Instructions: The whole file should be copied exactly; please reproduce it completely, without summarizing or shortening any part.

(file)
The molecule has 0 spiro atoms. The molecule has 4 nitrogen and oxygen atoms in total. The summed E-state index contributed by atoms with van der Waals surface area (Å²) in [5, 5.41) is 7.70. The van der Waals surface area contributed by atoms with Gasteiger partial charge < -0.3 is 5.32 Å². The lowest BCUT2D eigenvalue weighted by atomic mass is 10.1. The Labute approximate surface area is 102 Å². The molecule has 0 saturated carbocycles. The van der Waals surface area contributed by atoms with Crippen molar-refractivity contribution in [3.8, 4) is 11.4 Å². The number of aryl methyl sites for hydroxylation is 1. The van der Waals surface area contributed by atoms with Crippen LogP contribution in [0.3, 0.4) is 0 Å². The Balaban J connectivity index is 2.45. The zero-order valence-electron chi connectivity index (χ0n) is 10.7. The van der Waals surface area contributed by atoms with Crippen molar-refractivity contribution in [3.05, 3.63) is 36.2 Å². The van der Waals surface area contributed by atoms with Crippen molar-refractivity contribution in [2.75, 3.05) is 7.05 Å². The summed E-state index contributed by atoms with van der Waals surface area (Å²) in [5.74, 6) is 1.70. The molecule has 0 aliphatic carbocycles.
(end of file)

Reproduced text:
The molecule has 0 spiro atoms. The molecule has 4 nitrogen and oxygen atoms in total. The summed E-state index contributed by atoms with van der Waals surface area (Å²) in [5, 5.41) is 7.70. The van der Waals surface area contributed by atoms with Gasteiger partial charge < -0.3 is 5.32 Å². The lowest BCUT2D eigenvalue weighted by atomic mass is 10.1. The Labute approximate surface area is 102 Å². The molecule has 0 saturated carbocycles. The van der Waals surface area contributed by atoms with Crippen molar-refractivity contribution in [3.8, 4) is 11.4 Å². The number of aryl methyl sites for hydroxylation is 1. The van der Waals surface area contributed by atoms with Crippen LogP contribution in [0.3, 0.4) is 0 Å². The Balaban J connectivity index is 2.45. The zero-order valence-electron chi connectivity index (χ0n) is 10.7. The van der Waals surface area contributed by atoms with Crippen molar-refractivity contribution in [3.05, 3.63) is 36.2 Å². The van der Waals surface area contributed by atoms with Crippen molar-refractivity contribution in [2.75, 3.05) is 7.05 Å². The summed E-state index contributed by atoms with van der Waals surface area (Å²) in [5.74, 6) is 1.70. The molecule has 0 aliphatic carbocycles.